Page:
Hawai‘i Herald Columnist
When I look in the mirror every morning and spot another white hair in my goatee, or notice that the hair atop my head looks a bit thinner, or when I wake up with body aches from unknown causes, I always chalk it up to the unwanted consequences of aging. Or, when my SUV starts making noises that do not sound at all like the purr of a brand new engine, or when the desktop or laptop slows to a crawl and needs to be rebooted several times a day. Even inanimate aging seems inevitable.
There are times, however, when aging isn’t just welcomed, but actually desired . . . like when milk from totally grass-fed vacche rosse, or red cows, from the Reggio-Emilia region in northern Italy, is allowed to curdle naturally and then drained, salted and aged for 30 to 40 months. That process produces not just the famed Parmigiano-Reggiano cheese, but also the Vacche Rosse Parmigiano-Reggiano cheese of the gods. Buttery, rich and salty with crunchy bits of crystalized amino acids and loads of umami, it is meant to be savored either as is or with a few precious drops of Aceto Balsamico Tradizionale di Modena, or true balsamic vinegar.
The True Balsamic Vinegar
After the juices of the Trebbiano and Lambrusco grapes have cooked slowly for 12 to 24 hours until reduced by half, they are barreled and fermented with natural yeasts for up to three weeks. They are then aged in wooden barrels that allow acetic acid bacteria to convert the alcohol to acetic acid, producing a rudimentary form of balsamic vinegar. As the aging progresses, several different wooden barrels are employed, including oak, mulberry, ash, chestnut, cherry, juniper and acacia. Aging results in evaporation, so the barrels get progressively smaller. Once the vinegar has aged for 12 years, it is bottled as affinato (fine), vecchio (old) for vinegar 15 to 20 years old and extra vecchio for vinegar 20 to 25 years old.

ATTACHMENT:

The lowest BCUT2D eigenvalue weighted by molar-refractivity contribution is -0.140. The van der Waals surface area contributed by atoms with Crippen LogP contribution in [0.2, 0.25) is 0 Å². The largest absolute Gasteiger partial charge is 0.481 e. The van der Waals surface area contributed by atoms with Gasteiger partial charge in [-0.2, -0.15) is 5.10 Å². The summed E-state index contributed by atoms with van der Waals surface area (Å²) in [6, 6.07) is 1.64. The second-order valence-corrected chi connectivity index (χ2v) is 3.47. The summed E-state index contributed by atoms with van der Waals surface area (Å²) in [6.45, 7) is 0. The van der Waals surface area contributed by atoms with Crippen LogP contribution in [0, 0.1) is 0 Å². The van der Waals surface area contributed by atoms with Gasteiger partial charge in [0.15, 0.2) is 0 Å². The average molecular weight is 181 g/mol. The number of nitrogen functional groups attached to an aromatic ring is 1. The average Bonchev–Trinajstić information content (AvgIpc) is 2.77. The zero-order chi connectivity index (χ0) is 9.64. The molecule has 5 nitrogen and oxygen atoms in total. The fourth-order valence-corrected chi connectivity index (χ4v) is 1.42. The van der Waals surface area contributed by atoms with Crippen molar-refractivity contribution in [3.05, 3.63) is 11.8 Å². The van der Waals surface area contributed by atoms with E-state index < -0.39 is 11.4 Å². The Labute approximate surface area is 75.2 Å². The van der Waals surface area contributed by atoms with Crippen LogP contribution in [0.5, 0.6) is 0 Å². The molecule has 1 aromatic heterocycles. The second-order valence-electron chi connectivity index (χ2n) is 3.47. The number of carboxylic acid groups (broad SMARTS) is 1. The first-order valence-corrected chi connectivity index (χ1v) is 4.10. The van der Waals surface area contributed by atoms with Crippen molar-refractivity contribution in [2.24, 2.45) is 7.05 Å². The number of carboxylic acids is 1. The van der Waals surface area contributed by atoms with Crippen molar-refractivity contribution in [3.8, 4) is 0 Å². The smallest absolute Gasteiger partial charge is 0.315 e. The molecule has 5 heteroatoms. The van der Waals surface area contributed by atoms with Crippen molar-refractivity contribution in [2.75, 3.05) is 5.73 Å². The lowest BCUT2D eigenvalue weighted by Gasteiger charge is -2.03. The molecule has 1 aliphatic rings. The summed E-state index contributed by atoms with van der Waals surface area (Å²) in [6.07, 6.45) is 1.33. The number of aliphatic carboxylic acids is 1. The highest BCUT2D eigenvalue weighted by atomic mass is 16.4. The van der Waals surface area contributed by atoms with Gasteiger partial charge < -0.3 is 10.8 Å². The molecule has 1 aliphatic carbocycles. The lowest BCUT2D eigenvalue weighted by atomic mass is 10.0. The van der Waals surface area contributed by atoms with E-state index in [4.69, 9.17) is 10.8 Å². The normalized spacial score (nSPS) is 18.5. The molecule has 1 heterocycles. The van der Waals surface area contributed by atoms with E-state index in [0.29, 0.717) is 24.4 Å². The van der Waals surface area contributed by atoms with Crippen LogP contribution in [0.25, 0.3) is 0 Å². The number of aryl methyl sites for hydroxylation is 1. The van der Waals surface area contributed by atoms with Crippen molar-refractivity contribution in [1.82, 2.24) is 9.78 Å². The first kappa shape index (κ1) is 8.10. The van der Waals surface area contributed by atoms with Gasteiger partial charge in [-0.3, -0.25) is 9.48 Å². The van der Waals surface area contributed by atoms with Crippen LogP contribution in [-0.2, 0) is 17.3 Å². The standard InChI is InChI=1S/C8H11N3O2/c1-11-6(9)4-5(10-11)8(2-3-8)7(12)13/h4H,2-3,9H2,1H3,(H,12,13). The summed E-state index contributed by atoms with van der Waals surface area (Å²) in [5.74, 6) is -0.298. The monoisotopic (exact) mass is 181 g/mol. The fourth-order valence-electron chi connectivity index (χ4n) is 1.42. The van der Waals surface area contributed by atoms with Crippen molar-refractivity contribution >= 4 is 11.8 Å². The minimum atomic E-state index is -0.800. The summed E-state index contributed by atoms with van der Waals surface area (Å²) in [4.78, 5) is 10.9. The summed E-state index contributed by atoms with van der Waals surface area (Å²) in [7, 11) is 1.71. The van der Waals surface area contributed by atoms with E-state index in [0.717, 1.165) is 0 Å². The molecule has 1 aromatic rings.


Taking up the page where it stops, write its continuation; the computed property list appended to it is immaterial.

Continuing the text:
The barrels are never fully drained — just topped off with a newer volume of younger vinegar. Needless to say, these aren’t the “balsamic” vinegars you find at your local supermarket, unless your neighborhood happens to be Beverly Hills. A small 100ml (just over 3 ounces) bottle costs between $75 and $200, depending on the age of the vinegar. Clearly, these vinegars are not meant for vinaigrettes. The precious drops are either drizzled on Parmigiano-Reggiano cheese, gourmet ice creams or vine-ripened fruits.
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Ryan Tatsumoto is a clinical pharmacist by day. In his off-hours, however, he and his wife enjoy seeking out perfect marriages of food and wine. Ryan is a certified sommelier and a certified specialist of wine. The Windward O‘ahu resident also writes a column for San Francisco’s Nichi Bei Weekly called “The Gochiso Gourmet.”